Beyond everything, he believed in freedom; he never saw the things that his way of acting prevented him from doing, and so believed his life to be the freest in the world.

Nothing occasioned him a more unfeigned surprise than to tell him his ways were typical of the country where he lived. He answered with a stare, knowing well enough that no such likeness could be shown him as a fact. It was not his habit to be conscious; he was neither conscious of himself nor of his country, and this enabled him to be the man he was.{161}

When he met himself about the town (which hourly happened) he had no knowledge that it was himself; on the contrary he looked on himself as specially designed, finding most other people “rather funny.”

An attempt to designate him as belonging to a type or class he mistrusted as some kind of Socialism. And yet he ate with himself in restaurants and private houses, travelled with himself in trains, read the speeches of himself in Parliament, and the accounts of how he had been surrounded by persons of Dutch origin, or on some frontier punished a tribe whose manners were not quite his own. He played golf with himself, and shot with his very images. Nor was he confined to his own class; but frequently drove himself home in cabs, watched himself drilling in the barrack squares, or, walking up and down in blue, protected his own house at night from burglars. If he required to send a message from his Club, he sent himself; he sold himself his waistcoats, and even laid the pavements of the streets that he trod daily in his pilgrimage.{162} From his neighbourhood Imagination stretched its wings and flitted further on. Patron of precedent, pattern of order, upholder of the law, where he dwelt an orderly disorder reigned. He was for ever doing things, and out of everything he did there sprang up two more things that wanted to be done, and these things he would do—in time! Believing no real harm of others or himself, he kept young and green! Oh! very green and young!

And in old age, past doing things, seated in the Club smoking-room, he will recount behind his comely grey moustache that day’s shooting and that day’s run; the marriage of that fine girl; the death of that dear old chap; the details of that first-rate joke, or that bad dinner; and dwelling with love on these isolated facts, his old blue eyes will twinkle. Presently, when it is late and he is left alone, he will put his old tired feet up on the sofa, remove the cigar from his old lips, and, holding it a foot from off his eyes, look closely at the ash; finding this fact a little yellow, he will frown.{163}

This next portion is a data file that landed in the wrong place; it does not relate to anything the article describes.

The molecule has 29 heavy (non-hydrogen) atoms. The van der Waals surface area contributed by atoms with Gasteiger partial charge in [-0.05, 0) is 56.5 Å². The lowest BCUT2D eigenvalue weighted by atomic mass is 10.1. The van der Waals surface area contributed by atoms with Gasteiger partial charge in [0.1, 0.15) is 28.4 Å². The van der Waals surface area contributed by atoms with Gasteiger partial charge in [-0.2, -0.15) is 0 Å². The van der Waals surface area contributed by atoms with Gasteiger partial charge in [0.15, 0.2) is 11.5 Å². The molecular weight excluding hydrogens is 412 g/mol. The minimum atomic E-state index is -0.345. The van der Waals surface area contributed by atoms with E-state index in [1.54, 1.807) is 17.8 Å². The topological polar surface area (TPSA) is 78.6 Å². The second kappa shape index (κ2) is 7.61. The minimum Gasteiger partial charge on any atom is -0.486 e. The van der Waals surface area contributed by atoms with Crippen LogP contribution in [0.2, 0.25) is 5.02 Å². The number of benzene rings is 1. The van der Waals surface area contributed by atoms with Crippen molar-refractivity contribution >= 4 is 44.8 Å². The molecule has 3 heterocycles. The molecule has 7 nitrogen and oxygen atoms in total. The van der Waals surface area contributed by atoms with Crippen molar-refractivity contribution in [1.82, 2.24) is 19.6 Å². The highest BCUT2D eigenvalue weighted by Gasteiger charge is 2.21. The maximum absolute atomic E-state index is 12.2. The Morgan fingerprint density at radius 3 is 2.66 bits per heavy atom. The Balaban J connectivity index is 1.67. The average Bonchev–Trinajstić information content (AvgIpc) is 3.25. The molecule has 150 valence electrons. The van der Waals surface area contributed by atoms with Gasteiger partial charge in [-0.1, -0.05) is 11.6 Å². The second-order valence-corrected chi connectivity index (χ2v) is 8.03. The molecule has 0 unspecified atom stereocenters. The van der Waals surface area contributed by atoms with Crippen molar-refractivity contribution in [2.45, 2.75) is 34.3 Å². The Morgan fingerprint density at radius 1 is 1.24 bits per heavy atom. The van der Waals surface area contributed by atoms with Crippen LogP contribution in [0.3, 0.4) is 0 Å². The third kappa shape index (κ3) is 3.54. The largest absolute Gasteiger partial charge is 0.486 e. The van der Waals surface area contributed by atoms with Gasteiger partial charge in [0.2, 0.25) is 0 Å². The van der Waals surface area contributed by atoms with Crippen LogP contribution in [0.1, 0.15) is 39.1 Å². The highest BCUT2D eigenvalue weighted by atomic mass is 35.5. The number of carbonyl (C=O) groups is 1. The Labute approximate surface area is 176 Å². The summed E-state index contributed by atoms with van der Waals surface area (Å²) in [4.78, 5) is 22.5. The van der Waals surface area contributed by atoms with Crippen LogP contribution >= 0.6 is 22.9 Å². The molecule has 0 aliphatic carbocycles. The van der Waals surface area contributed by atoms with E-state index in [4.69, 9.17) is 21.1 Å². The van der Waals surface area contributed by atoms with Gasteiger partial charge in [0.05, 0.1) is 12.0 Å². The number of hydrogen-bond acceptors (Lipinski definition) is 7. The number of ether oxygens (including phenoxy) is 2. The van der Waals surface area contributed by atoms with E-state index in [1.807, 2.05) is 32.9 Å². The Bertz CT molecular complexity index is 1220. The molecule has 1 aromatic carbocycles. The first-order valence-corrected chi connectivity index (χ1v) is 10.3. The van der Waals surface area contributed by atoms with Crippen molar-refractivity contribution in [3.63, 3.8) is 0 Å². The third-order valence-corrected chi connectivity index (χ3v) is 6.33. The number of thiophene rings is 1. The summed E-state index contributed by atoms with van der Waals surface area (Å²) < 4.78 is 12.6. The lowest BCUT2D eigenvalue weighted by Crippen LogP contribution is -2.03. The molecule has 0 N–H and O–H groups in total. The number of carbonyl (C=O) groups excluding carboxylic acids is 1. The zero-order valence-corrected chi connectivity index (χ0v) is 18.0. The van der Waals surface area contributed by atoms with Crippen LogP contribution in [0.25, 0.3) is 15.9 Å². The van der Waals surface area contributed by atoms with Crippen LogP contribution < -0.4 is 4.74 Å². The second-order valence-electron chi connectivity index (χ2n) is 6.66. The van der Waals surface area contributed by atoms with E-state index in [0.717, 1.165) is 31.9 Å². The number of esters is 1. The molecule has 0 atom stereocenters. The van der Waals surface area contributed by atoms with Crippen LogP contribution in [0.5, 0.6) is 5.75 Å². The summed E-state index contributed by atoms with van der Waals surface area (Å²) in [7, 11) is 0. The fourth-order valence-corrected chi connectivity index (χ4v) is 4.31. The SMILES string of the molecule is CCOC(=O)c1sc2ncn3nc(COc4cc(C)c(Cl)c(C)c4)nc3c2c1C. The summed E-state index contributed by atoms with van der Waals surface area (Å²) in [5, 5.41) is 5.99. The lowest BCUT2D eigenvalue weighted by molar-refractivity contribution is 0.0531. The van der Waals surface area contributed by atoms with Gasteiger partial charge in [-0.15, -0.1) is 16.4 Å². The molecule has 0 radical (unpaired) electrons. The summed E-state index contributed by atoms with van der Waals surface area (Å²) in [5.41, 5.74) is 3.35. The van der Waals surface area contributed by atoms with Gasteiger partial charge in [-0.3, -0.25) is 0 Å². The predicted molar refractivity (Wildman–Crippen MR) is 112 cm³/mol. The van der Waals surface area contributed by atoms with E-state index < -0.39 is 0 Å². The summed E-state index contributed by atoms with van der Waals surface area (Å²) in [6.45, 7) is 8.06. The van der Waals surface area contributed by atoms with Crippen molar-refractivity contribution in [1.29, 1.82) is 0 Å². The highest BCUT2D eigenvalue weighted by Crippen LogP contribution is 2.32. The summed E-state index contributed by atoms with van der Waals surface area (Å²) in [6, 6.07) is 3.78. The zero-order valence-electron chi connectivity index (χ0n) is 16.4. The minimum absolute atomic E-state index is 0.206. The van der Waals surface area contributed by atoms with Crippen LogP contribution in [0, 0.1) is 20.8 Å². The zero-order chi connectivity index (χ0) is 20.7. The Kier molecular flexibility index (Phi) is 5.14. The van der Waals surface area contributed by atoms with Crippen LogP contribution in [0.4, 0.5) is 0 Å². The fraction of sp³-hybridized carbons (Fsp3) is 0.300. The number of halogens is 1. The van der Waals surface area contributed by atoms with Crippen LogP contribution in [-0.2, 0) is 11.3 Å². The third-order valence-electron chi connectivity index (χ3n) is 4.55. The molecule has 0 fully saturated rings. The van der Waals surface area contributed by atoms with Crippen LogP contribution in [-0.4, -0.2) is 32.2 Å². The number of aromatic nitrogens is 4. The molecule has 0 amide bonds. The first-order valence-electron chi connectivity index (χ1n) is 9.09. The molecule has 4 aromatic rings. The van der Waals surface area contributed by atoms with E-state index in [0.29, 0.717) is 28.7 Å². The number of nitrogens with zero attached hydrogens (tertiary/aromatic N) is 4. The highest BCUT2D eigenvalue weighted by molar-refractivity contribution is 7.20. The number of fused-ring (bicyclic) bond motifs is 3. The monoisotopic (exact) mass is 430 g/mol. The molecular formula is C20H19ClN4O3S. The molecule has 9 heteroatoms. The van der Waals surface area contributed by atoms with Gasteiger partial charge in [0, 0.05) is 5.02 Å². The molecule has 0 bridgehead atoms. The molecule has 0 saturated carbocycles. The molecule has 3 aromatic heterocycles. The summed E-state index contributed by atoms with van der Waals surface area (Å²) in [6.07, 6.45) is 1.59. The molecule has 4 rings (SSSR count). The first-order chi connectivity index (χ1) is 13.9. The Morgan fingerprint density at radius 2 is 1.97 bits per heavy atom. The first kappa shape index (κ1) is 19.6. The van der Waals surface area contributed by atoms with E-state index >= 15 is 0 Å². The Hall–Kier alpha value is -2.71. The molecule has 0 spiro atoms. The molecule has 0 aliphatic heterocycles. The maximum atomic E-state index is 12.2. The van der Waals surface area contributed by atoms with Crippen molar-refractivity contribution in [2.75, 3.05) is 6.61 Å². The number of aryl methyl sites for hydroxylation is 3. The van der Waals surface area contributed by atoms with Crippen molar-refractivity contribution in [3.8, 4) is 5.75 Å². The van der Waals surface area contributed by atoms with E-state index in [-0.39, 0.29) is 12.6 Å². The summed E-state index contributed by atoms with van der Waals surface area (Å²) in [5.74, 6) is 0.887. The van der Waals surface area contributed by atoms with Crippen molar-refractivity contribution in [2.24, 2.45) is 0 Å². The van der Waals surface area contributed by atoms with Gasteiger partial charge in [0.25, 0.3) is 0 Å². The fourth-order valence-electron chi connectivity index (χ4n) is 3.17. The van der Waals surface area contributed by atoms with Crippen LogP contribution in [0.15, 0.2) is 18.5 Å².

When he rose every morning, the first thing he would do was to fall on his knees beside his bed. His figure in its white garment—for he wore a nightshirt—was rather long and lean, and looked its longest thus bent from the loins. His thick fair hair, little disturbed by sleep, together with a glimpse of sanguine neck and cheek, was all that could be seen above that figure, for his face was buried in the counterpane. Here he would commune with the deity he had constructed for himself out of his secret aspirations and desires, out of his most private consciousness. In the long and subtle processes of contemplation this deity had come to be a big white-clothed figure, whose face and head were shrouded from his gaze in frosty dimness, but whose{166} hands—great hands, a little red—were always clearly visible, reposing motionless on knees parted beneath the white and flowing garment. The figure appeared in his imagination seated as it were on air ten or fifteen feet above the floor of a white, wide, marble corridor, and its great hands seemed to be pressing down and stilling all that came before them. So oddly concrete was this image that sometimes he addressed no prayers to it, but knelt, simply feeling that it was sitting there above him; and when at last he raised his head, a strange aspiring look had come into his strained eyes, and face suffused with blood. When he did pray, he himself hardly knew for what he prayed, unless it were to be made like his deity, that sat so quiet, above the marble corridor.